Mead: The Oldest Booze in the World

The origins of alcoholic beverages are, unsurprisingly, a bit murky. But most folks think that mead was the first alcoholic beverage discovered by man. Mead is a drink made by fermenting honey and water. It’s basically honey wine, where the sugar for fermentation comes from honey instead of grapes. That’s right, just as not all grapes are made into wine, not all wine is made from grapes.

We owe the discovery of alcohol to the humble honeybee.

We owe the discovery of alcohol to the humble honeybee.

What probably happened was, thousands of years ago, some hunter-gatherers came across a beehive or two that had been soaking in rainwater and where indigenous yeasts had begun fermenting the sugar into alcohol. When the humans ate or drank the contents of the hive, thinking it was just honey, they instead discovered an intoxicating brew, and likely set about trying to duplicate the process on purpose.

Long before Pasteur discovered yeast under his microscope in the 19th century and humans began to understand the process of fermentation, mead became a hit in the ancient world. Eventually it was made as far afield as Europe, Asia, Africa and even the Americas. The Greeks called it nectar or ambrosia, the drink of the gods.

Mead was often flavored with other fruits and spices to enhance its taste, and it became the beverage of choice throughout the known world before as honey was supplanted by cheaper forms of sweeteners like cane sugar, and it became cheaper to produce other alcoholic drinks like ale, beer and grape wines.

Mead comes in a variety of styles. Image source: American Brewers Association.

Mead comes in a variety of styles. Image source: American Homebrewers Association.

However, mead is making a comeback. And no, not just at Renaissance fairs. There’s a big home brewing movement, as well as a resurgence of professional mead-making right here in the U.S. Here are a few different kinds of meads to look out for and some to try for yourself.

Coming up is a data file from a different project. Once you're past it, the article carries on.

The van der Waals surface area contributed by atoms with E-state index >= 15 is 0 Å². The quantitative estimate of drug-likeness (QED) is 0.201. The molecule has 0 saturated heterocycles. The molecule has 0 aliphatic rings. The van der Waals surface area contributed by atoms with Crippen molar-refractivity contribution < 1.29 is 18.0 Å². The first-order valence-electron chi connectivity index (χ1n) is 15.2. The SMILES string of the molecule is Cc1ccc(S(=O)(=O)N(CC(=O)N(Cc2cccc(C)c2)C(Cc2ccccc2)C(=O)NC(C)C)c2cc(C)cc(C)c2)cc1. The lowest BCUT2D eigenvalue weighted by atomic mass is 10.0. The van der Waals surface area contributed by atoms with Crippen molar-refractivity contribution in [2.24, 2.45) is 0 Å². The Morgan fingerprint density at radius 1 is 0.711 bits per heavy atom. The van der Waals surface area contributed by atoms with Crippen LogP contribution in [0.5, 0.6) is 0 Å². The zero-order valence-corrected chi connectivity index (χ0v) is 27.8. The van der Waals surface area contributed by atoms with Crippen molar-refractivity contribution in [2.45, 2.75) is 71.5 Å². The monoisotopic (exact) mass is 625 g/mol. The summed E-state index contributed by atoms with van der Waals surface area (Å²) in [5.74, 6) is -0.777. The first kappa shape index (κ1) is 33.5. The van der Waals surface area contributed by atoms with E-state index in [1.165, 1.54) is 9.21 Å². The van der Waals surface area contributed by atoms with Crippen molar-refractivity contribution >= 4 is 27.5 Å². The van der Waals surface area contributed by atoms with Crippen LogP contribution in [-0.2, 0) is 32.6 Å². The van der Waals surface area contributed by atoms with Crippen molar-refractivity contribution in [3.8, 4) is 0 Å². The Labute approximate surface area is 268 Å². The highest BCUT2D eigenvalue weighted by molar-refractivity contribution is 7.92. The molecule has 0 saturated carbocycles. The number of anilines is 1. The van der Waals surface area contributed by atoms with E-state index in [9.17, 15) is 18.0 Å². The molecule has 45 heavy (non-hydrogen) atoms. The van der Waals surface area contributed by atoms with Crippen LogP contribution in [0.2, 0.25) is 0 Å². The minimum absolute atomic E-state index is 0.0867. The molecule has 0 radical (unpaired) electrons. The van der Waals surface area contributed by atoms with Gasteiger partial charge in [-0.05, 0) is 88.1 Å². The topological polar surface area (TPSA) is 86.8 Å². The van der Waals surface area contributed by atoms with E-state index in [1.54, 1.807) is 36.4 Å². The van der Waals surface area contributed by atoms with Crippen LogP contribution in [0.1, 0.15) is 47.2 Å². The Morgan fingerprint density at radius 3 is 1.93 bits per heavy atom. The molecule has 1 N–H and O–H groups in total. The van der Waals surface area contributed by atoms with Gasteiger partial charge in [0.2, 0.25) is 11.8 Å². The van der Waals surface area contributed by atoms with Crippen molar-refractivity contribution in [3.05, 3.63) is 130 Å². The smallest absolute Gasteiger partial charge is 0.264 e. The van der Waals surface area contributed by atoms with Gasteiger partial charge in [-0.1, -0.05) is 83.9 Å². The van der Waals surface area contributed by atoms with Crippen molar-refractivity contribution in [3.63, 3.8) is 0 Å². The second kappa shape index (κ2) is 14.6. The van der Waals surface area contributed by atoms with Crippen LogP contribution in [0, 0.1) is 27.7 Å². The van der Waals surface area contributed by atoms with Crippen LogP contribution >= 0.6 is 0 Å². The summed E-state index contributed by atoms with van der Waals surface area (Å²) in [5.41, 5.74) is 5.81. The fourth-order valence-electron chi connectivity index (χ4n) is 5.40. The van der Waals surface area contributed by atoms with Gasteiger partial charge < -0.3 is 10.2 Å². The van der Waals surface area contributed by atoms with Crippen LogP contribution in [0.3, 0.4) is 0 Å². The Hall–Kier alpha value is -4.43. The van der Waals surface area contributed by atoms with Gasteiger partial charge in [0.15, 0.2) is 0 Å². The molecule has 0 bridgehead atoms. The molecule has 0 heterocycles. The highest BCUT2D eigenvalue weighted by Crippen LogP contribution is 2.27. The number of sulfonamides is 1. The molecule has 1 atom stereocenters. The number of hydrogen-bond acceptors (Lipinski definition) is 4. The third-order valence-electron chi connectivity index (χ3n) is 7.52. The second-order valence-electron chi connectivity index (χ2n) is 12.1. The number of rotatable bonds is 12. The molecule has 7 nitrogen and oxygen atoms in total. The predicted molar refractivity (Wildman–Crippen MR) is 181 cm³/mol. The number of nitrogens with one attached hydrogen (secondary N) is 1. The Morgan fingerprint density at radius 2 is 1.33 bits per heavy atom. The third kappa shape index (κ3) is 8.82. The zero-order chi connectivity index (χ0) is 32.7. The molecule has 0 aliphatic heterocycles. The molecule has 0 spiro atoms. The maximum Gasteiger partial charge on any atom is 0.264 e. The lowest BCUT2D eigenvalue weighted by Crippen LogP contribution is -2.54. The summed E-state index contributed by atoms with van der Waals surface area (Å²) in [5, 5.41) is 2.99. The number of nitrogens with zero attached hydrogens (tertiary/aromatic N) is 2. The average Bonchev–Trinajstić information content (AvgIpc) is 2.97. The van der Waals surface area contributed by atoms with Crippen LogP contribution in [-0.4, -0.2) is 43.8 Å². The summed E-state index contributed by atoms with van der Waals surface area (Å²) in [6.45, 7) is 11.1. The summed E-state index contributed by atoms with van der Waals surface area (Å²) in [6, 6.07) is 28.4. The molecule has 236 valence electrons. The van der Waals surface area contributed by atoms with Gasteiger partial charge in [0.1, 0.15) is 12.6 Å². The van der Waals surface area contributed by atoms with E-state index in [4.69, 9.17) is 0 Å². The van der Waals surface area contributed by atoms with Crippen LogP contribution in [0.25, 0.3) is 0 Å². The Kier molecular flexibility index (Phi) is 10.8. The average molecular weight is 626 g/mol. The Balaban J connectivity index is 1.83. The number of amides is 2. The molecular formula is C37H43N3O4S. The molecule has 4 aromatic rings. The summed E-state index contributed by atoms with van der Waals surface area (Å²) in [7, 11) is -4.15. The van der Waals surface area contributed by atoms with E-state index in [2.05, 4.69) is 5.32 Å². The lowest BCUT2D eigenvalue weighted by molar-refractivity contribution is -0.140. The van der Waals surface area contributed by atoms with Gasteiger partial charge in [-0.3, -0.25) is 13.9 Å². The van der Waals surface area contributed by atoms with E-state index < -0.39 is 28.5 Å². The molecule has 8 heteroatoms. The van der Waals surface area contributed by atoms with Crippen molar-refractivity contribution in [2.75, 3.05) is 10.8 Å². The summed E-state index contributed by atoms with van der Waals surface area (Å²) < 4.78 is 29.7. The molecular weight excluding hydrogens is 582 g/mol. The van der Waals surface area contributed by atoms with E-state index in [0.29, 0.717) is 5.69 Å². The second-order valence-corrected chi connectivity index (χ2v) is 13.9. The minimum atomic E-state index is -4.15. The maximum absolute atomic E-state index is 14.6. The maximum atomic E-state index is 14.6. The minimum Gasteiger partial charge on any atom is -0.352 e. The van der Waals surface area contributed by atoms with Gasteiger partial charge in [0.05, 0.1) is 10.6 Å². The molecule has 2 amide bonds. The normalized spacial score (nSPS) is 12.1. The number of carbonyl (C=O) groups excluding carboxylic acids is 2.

Traditional mead is made from the basics: honey, yeast and water. It can be anywhere from dry to semi-sweet. While embodying the flavor profile of the honeys from which they’re made, they don’t tend to be syrupy or saccharine. Those that are on the sweeter side and have an alcohol content that is above 14-15% can be classified as sack. Try those from Maine Mead Works.

Metheglin is a mead to which spices like cinnamon or cloves, or herbs such as lavender or hops have been added. The word is Welsh in origin and is thought to be the root of the English word, “medicine,” since draughts of it were often taken for health reasons. For some interesting flavor combinations, take a look at B. Nektar’s range of spiced meads.

Try Maine Mead Works' lineup for a sampling of the variety of styles in which mead is made.

Try Maine Mead Works’ lineup for a sampling of the variety of styles in which mead is made. Image source: Maine Mead Works.

Meads containing fruit (originally for preservation purposes) are called melomels. Some of the most sought-after in the U.S. are those with berries made by Michigan meadery, Schramm’s.

Cyser is a mead made with apples, sort of like cider. Sound good? Try Moonlight Meadery’s award-winning “Kurt’s Apple Pie.”

Braggot is a mead that is made with honey, malted grains and sometimes hops. Try Kuhnhenn’s, which is a blend of wildflower-honey mead and dark malts.

Not to be confused, a hydromel is a mead that contains a lower amount of alcohol by volume, usually less than 10%. A pyment is a mead that is made by fermenting honey with grape juice, and those that have spices added are called hippocras.

Final fun fact on mead? Though there are multiple explanations for the origins of the term “honeymoon,” one is derived from the fact that in certain Northern European cultures, newlyweds would drink mead (the “honey”) for a month (or “moon) after marriage. The amount of mead necessary was usually provided as a dowry by the bride’s family. By doing so, it was thought that the union would produce plenty of offspring. Cheers to that!

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